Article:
COVID Vaccines, Public Sector Compensation, and Office Returns: The Best Stories of 2021
US President Joe Biden, pictured here with Vice President Kamala Harris in March, was featured in many flagship stories of the Global Government Forum in 2021. (Official White House photo by Adam Schultz)
What you have read in the last 12 months
This year has once again been dominated by the coronavirus. From the deployment of vaccines – and their mandate for workers in certain public services around the world – to the gradual return to some form of clerical work, the pandemic and its impact have continued to shape the news agenda of the world. civil service in 2021 – and, if the spread of the omicron variant is to follow, this will also continue in 2022.
Here are some of the most popular stories from the Global Government Forum from the past 12 tumultuous months. Thanks to all of you for reading. The GGF team hope to provide you with more information in 2022.
The Biden administration’s decision to require all federal workers to be fully immunized, with an initial deadline of November 22, has been one of the top stories of the year. In addition to reporting on the original White House edict, the GGF also reported on progress in its implementation, with the departments of commerce and transportation at the top of the table of U.S. federal vaccine mandates.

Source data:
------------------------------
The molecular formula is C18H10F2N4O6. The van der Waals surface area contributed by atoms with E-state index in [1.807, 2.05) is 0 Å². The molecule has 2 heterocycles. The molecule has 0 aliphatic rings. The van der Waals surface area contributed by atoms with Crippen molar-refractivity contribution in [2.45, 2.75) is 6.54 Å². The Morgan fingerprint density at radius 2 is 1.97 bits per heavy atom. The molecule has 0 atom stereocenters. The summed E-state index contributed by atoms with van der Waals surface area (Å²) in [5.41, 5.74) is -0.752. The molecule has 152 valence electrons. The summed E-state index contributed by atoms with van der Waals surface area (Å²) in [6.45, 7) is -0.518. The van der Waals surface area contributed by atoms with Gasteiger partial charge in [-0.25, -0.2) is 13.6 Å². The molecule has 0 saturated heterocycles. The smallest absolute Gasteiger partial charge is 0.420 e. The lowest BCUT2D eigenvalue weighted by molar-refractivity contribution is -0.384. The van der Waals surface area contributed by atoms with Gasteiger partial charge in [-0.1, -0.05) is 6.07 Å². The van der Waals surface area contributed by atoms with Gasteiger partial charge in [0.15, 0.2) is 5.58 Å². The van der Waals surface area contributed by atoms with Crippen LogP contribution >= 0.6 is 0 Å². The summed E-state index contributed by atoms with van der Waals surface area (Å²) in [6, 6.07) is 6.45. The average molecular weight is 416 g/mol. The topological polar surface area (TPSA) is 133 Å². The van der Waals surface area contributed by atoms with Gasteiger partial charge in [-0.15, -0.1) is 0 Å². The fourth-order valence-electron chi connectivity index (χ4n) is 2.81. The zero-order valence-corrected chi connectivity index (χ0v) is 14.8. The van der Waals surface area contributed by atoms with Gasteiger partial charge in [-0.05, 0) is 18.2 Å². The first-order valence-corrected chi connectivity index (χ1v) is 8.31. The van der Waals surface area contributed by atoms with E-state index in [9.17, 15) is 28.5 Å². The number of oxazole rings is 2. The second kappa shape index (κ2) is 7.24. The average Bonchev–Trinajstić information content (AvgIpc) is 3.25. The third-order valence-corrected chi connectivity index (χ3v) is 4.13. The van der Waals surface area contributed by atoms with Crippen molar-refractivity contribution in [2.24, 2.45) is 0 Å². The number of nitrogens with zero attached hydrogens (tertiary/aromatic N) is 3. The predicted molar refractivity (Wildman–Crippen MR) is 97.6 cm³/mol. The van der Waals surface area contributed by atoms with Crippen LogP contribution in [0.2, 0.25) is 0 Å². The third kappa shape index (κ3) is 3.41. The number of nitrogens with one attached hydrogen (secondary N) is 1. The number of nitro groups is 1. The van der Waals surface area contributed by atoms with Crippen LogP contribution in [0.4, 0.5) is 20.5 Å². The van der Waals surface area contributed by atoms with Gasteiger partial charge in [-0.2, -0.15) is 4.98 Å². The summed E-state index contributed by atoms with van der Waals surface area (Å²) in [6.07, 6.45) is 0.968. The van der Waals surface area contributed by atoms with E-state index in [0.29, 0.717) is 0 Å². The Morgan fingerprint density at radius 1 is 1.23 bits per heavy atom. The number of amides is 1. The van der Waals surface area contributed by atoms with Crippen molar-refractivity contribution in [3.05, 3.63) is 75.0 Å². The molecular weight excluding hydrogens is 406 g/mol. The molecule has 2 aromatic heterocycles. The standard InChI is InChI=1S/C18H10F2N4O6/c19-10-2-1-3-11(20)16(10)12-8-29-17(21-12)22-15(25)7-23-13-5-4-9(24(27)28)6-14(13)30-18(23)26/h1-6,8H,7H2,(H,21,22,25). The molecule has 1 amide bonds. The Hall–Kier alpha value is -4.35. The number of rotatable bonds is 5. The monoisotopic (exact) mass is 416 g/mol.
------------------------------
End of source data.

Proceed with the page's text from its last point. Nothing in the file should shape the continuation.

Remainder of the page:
America was not the only country to impose vaccinations. Canada followed suit, saying in August that the move was necessary to help the country achieve the high levels of immunization needed to maintain a recovery from COVID-19, and it was later to put unvaccinated federal workers in leave without pay.
In other parts of the world, GGF reported on the public service implications of deploying the vaccine. This story looked at the details of the Australian government’s plan for vaccination certificates to open international travel, which was also developed by many other countries in 2021. For example, Italy made vaccination passports mandatory for all. officials.
Canada was also among the countries where GGF reviewed plans to return to the office, as the vaccine rollout allowed people to move from their makeshift office at home to the workplace. This article discussed Public Services and Procurement Canada’s voluntary guidance project to support a return to office work, which more than 200 employees signed up for when it was launched in August. That same month, GGF examined how governments were shaping telecommuting policies in the US, UK, Canada and Australia – surveys revealing UK officials wanted to keep working remotely.
And finally, somewhat far from the issue of the pandemic, compensation continued to emerge at the top of the current agenda. One of our best stories was President Joe Biden’s announcement of an average 2.7% pay rise for federal civilian employees in 2022. Elsewhere, plans to introduce ability-based pay continued to advance in the UK, while a major independent report on the future of the country’s civil service called for fewer but better paid civil servants. Meanwhile, at the end of the year, Biden pledged to “prove government still works” by improving federal services and reducing the “time tax” Americans pay when they interact with the government. government.